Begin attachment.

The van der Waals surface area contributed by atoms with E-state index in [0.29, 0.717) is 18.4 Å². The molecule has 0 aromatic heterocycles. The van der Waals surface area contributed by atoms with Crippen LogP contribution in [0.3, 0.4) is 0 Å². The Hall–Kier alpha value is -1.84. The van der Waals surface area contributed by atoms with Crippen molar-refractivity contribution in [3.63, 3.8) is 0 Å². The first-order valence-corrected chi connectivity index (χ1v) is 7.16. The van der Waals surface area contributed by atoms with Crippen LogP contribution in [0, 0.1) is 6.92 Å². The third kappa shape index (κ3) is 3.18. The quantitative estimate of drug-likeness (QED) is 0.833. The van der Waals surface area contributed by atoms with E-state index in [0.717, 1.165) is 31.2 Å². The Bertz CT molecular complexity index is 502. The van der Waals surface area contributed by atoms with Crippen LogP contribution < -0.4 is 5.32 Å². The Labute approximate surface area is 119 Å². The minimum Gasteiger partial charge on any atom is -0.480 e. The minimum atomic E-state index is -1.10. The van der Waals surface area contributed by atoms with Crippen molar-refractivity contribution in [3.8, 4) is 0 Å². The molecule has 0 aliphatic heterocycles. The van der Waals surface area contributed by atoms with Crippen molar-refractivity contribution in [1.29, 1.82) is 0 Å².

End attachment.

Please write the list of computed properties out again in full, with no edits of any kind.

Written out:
The van der Waals surface area contributed by atoms with E-state index in [0.29, 0.717) is 18.4 Å². The molecule has 0 aromatic heterocycles. The van der Waals surface area contributed by atoms with Crippen LogP contribution in [0.3, 0.4) is 0 Å². The Hall–Kier alpha value is -1.84. The van der Waals surface area contributed by atoms with Crippen molar-refractivity contribution in [3.63, 3.8) is 0 Å². The first-order valence-corrected chi connectivity index (χ1v) is 7.16. The van der Waals surface area contributed by atoms with Crippen LogP contribution in [0, 0.1) is 6.92 Å². The third kappa shape index (κ3) is 3.18. The quantitative estimate of drug-likeness (QED) is 0.833. The van der Waals surface area contributed by atoms with E-state index in [0.717, 1.165) is 31.2 Å². The Bertz CT molecular complexity index is 502. The van der Waals surface area contributed by atoms with Crippen LogP contribution < -0.4 is 5.32 Å². The Labute approximate surface area is 119 Å². The minimum Gasteiger partial charge on any atom is -0.480 e. The minimum atomic E-state index is -1.10. The van der Waals surface area contributed by atoms with Crippen molar-refractivity contribution in [3.8, 4) is 0 Å². The molecule has 0 aliphatic heterocycles. The van der Waals surface area contributed by atoms with Crippen molar-refractivity contribution in [1.29, 1.82) is 0 Å².